Interview: Augustines


On April 20th Augustines played in Manchester to a crowd of 800+ people as the finale of a string of UK shows.

All afternoon the streets were buzzing with people excited for the show to begin.

Before the gig I was able to sit down with frontman Billy McCarthy and multi-instrumentalist Eric Sanderson to talk about their recent tour and what is to be expected from the band in the future.

McCarthy and Sanderson were extremely welcoming and wasted no time pulling up an extra chair and making sure that my iPhone was in perfect position to catch every word (seriously, they checked about four times).

To my surprise, the interview took on an early role-reversal as McCarthy insisted on asking me several questions about myself before letting me continue with any of my own. To my furthered surprise, McCarthy and I quickly learned that his mother and I had grown up in the same area – what a small world!

After a few stories of Brooklyn drunken nights and stolen bikes, Sanderson and McCarthy asked if I had any questions for them, and I absolutely did.

Augustines was not always the group that it is today and I wanted to get to the bottom of their humble start. Sanderson and McCarthy explained that the first place they ever rehearsed was at a Moroccan restaurant in Hell’s Kitchen of New York City.  Rehearsals usually did not finish until 4:00 am. According to the duo, Sanderson rode his BMX while McCarthy rode his bike, equipped with a basket, between the restaurant and where they lived while blasting Billie Holiday and swerving across the Brooklyn Bridge.

Due to how they started, Augustines did not expect to be where they are now. Although they both agree that they have always believed in both their music and their potential. “It is a little surreal. I think we’re here to stay,” said McCarthy.

In regards to their music, Sanderson said: “We labour over our work and we put a tremendous amount of [time] into it.” He went on to explain that their music tends to draw on the places and people that they have encountered over the years but, “in the end, it always just comes out to initial impulse.” McCarthy added: “It’s a perk to not be tied down” when it comes to lyrical expression or inspiration.

Starting at this point, McCarthy and Sanderson began to occasionally chime in about the way I spoke. Through a muffled laugh McCarthy said, “I heard your accent! It’s the A’s.” In the background, Sanderson nodded while saying a string of “yep”s, followed by an “I love it.”

I took the compliment and explained that there was so much more about them I was dying to know! Augustines have been known to get up-close and personal with their live crowds, sometimes even walking directly into them during the show. Sanderson said that they feed off of the crowd’s energy and even kept them in mind when writing their second album, Augustines and third album, This is Your Life. McCarthy chooses to not consider the crowd as just fans but instead refers to the audience as the choir for the location they are in that night.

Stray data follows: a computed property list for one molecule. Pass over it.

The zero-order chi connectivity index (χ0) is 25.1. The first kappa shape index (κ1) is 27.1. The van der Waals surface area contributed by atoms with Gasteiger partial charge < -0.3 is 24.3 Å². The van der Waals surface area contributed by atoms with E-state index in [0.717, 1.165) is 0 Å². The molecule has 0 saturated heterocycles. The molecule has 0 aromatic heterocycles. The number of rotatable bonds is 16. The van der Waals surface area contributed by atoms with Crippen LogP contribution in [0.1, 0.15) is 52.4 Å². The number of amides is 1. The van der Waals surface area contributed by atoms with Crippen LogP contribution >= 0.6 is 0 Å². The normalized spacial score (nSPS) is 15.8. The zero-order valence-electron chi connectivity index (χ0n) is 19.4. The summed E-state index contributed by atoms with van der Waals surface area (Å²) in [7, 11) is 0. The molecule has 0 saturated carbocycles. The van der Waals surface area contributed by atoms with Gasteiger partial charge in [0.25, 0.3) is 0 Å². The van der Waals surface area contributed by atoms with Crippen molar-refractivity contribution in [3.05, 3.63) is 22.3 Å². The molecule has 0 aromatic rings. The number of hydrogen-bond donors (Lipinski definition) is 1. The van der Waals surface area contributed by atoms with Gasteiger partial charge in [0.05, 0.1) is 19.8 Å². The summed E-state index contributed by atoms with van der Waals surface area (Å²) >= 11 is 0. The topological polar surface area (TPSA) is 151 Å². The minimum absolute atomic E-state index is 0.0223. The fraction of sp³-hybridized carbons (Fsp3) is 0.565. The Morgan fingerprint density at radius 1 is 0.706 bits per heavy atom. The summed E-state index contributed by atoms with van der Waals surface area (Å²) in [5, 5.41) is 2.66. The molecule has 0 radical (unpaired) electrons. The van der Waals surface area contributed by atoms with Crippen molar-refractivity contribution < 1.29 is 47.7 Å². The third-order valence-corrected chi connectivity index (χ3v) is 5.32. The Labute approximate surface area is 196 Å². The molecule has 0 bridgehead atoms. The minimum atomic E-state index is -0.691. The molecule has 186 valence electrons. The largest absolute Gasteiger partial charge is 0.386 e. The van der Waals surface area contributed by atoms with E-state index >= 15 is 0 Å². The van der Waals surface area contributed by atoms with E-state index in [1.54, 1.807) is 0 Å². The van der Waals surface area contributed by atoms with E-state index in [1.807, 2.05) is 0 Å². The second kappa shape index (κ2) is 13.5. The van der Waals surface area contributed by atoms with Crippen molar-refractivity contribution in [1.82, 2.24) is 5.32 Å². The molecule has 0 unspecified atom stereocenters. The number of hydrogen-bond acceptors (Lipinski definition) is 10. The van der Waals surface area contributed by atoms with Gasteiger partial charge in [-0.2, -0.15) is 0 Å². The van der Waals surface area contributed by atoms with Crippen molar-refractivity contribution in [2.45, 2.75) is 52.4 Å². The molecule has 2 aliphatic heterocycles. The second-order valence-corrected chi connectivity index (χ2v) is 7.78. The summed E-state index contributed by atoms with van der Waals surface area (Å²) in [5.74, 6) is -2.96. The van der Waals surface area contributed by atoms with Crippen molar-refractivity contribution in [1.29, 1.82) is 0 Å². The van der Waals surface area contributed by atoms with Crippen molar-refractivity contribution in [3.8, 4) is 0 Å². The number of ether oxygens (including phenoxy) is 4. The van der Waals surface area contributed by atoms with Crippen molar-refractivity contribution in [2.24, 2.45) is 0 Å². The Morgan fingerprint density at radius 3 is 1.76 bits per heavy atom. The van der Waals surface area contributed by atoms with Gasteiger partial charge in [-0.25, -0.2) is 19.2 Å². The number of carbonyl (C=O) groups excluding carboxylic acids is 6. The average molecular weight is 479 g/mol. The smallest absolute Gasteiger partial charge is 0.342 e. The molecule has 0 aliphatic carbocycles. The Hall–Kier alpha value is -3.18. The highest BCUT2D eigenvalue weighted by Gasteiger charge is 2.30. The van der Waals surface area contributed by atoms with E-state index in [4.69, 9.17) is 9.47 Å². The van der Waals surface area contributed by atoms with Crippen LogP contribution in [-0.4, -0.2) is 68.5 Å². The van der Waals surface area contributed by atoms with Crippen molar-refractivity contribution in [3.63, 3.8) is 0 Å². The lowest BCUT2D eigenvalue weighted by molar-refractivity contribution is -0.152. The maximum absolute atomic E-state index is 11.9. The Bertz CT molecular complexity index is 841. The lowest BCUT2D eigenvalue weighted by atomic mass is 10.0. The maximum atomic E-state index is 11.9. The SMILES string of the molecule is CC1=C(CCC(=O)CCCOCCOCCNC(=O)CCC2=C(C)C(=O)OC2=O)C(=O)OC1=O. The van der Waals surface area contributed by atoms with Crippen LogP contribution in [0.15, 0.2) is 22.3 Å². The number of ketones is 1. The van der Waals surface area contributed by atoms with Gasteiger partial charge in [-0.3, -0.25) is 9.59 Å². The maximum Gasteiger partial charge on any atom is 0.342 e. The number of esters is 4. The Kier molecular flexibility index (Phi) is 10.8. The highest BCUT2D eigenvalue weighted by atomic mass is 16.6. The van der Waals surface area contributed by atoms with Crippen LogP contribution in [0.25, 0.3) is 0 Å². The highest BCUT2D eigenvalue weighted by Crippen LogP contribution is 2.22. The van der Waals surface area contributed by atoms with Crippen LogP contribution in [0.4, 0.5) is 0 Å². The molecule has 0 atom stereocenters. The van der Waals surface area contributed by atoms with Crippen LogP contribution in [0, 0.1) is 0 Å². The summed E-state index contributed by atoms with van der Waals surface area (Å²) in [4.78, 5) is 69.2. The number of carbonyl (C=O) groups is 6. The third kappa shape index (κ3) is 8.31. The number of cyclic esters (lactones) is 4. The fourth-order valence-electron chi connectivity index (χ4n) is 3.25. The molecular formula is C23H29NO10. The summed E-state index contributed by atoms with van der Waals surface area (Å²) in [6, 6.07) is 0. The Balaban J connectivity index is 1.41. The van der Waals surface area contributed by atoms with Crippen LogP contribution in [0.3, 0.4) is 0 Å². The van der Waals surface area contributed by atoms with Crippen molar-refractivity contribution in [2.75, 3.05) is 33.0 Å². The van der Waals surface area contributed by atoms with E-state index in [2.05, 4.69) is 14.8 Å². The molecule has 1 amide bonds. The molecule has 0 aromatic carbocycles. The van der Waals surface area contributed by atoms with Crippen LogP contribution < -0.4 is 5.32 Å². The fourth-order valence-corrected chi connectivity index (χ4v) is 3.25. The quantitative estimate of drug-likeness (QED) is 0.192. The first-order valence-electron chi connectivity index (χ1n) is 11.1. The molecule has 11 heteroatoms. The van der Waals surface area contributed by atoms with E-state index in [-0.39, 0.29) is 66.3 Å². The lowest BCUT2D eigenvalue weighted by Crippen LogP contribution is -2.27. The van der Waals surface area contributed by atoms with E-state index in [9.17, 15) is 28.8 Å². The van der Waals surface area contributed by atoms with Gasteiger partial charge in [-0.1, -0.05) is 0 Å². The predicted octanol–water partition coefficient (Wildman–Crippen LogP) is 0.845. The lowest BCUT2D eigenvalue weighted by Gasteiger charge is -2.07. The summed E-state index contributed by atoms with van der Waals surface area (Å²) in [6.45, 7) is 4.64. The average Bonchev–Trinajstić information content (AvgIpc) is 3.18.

In addition to the release of This is Your Life (releasing this June 10) and the tour to follow, Augustines is releasing a documentary film called Rise that will show McCarthy and Sanderson’s journey to where they are now.

With what we can expect from Augustines in the near future, Sanderson wants everyone to know: “We’re going to re-invent our show and how we present ourselves to the world.”

All in all, McCarthy and Sanderson are just as nice and genuine as everybody said they would be. They even turned off my audio recording for a moment to ask me about the differences between boys in America and boys in England. Sanderson and McCarthy were even generous enough to allow me to invite my friends to the show, free of charge. After a few more hilarious jokes and stories, I said goodbye to the musical duo and waited for the show to begin.

As show time drew nearer, the venue filled to the brim with good-spirited, excited and (very) boozed up fans/the choir. The glow of iPhones above the heads of the crowd was enough to illuminate the room as the Augustines took the stage for their two hour set.

The powerful, raw and emotion-filled voice of McCarthy filled the room and bounced off the walls as the band opened up with ‘Chapel Song’. The choir sang along with what proved to be a very energetic opening.

McCarthy and Sanderson danced all around the stage as their hats flew off their heads during passionate guitar playing and wild displays of head-banging. The energy was contagious as the crowd began to do the same.

Augustines’ drummer, Rob Allen, was met face-to-face with McCarthy as he continuously climbed onto the drum stage. Then, as anticipated, McCarthy climbed on top of the amplifier and leaned right into the crowd. He extended his microphone to the band’s adoring choir as everyone sang along (surprisingly well, I might add) to the next few tracks.

Several songs and thrown guitar picks later, Augustines played their emotional track ‘Weary Eyes’ and the crowd silently watched and took in the amazing vocals of McCarthy.

McCarthy, as frontman, stopped several times throughout the show to chat with the audience and make jokes. As people would yell from the back of the venue, he would answer them and even start brief individual conversations.

After one final song the Augustines exited the stage. However, the crowd immediately began the typical chanting of “encore” and uproarious applause until the band was enticed back for another few songs.

As the last chord silenced, the music coming to an end, the audience cheered and McCarthy began to throw more guitar picks into the crowd, even removing the set lists taped to the stage and handing them to audience members.

Although the lights flickered back on and the room began to empty, the vibrant energy remained in the departing crowds remained.

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